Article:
Local reconciliation deals in Syria, which aimed to avert escalating violence, have proven to provide only short-term protections. The intense government offensive to retake Eastern Ghouta in early 2018 undoubtedly affected other communities’ decisions to surrender or negotiate through partial intermediaries in order to avoid all-out conflict later on.
With no allies on the ground, the opposition was forced to negotiate with the regime through questionable local interlocutors or through the government’s stalwart ally, Russia. As the remaining opposition-held communities reflect on how settlements in Daraa and Northern Homs unfolded, they are provided with little reason to negotiate, making a bloody final stand more likely than ever before.
Formerly opposition-held Dael in Daraa governorate and its neighboring community, government-held Kherbet Ghazaleh, straddled both sides of the embattled M5 highway—the main highway linking Jordan through the western side of Syria; passing major cities all the way to Aleppo—for nearly five years. As fighting subsided, a cross-line area emerged between the two sides in order to allow for trade and movement of persons. Cooperation was not necessarily sanguine, but the crossing forced both sides to communicate and coordinate. Access via this cross-line area meant that direct communications with the regime were possible without external interference. The lack of involvement by external actors (e.g., Russia, the United Nations, etc.) in negotiations would be a portend of things to come in 2018.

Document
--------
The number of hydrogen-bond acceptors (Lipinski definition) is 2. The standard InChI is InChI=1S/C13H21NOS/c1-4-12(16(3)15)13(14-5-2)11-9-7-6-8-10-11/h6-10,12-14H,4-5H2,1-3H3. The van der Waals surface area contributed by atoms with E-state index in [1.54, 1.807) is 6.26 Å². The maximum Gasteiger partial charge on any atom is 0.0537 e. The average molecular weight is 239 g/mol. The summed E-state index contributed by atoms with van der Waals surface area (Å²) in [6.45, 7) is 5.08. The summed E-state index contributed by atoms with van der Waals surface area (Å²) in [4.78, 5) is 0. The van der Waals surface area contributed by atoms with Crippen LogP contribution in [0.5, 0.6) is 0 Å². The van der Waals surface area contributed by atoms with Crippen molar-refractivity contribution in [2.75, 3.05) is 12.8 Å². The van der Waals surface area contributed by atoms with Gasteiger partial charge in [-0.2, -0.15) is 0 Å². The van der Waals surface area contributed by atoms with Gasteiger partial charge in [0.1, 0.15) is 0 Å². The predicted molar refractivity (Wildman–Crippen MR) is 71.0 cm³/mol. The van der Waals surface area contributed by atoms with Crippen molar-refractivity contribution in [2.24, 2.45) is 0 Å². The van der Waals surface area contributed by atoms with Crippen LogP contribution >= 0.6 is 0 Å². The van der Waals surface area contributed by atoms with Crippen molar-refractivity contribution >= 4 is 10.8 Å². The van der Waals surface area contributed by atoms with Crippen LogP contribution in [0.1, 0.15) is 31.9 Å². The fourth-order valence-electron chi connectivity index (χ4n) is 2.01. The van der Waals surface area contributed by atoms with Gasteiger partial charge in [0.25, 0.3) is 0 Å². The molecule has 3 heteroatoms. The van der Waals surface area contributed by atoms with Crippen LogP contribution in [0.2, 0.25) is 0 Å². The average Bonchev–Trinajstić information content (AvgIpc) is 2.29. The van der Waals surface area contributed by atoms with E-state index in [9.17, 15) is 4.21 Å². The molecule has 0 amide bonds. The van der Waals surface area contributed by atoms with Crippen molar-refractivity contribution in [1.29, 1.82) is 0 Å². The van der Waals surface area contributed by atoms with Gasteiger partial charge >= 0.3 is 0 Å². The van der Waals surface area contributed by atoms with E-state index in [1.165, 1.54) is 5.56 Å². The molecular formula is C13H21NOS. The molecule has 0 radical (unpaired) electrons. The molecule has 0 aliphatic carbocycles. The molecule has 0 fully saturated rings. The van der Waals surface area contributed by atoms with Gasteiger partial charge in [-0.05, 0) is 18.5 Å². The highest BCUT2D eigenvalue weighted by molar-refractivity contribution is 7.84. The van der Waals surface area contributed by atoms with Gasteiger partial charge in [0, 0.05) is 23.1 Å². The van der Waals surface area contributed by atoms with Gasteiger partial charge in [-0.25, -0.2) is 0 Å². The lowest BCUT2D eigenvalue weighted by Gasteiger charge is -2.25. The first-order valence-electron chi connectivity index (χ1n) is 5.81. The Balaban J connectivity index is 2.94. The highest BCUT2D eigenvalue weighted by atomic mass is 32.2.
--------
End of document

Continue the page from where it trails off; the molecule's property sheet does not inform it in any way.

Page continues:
As the government launched a brutal offensive on Daraa in June 2018, the opposition formed a body to negotiate with the regime through Russian intermediaries. As negotiations picked up momentum, Dael was one of the first areas to quietly sign a reconciliation deal with the government. By June 29, pro-government forces had taken the city with little fighting. At first, it appeared that Dael had escaped the worst of the violence. However, opposition groups like Shabab as-Sunna, through negotiations with Russian interlocutors, were eventually able to secure some initial autonomy for their areas (e.g., Daraa al Balad, Tafas, and Bosra a-Sham). In return for opposition fighters agreeing to enlist in the newly formed Fifth Corps under Russia’s supervision, regime forces and pro-regime militias were not allowed to enter these areas; for an unspecified amount time.
Several months after reconciliation, it is clear that Dael and other southern communities did not benefit from direct negotiations with the regime. Arbitrary arrests and detentions are common. A report by the Daraa Martyrs’ Documentation Office documented the arrest of seventy-six people in December 2018 alone, including civilians and former opposition fighters who agreed to the reconciliation. This figure does not include the hundreds arrested for compulsory military service. In response to ongoing flagrant violations by the regime, a popular resistance grew that carried out deadly retaliation on intelligence offices, reconciliation committee members, and soldiers.